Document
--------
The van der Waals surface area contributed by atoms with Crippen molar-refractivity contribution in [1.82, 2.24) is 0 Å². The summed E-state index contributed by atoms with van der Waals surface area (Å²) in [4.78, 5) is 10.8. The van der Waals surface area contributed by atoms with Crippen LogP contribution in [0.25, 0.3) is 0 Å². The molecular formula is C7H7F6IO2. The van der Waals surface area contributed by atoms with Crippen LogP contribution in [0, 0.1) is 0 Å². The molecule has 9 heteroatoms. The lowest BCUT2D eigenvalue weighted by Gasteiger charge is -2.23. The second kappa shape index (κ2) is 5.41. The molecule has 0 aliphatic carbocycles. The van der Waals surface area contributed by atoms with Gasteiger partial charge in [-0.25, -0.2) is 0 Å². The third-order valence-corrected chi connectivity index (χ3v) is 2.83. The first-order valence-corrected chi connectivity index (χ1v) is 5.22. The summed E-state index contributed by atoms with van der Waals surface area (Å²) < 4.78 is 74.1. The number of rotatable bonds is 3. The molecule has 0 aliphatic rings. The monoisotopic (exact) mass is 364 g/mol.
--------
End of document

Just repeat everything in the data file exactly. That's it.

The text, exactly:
The van der Waals surface area contributed by atoms with Crippen molar-refractivity contribution in [1.82, 2.24) is 0 Å². The summed E-state index contributed by atoms with van der Waals surface area (Å²) in [4.78, 5) is 10.8. The van der Waals surface area contributed by atoms with Crippen LogP contribution in [0.25, 0.3) is 0 Å². The molecular formula is C7H7F6IO2. The van der Waals surface area contributed by atoms with Crippen LogP contribution in [0, 0.1) is 0 Å². The molecule has 9 heteroatoms. The lowest BCUT2D eigenvalue weighted by Gasteiger charge is -2.23. The second kappa shape index (κ2) is 5.41. The molecule has 0 aliphatic carbocycles. The van der Waals surface area contributed by atoms with Gasteiger partial charge in [-0.25, -0.2) is 0 Å². The third-order valence-corrected chi connectivity index (χ3v) is 2.83. The first-order valence-corrected chi connectivity index (χ1v) is 5.22. The summed E-state index contributed by atoms with van der Waals surface area (Å²) < 4.78 is 74.1. The number of rotatable bonds is 3. The molecule has 0 aliphatic rings. The monoisotopic (exact) mass is 364 g/mol.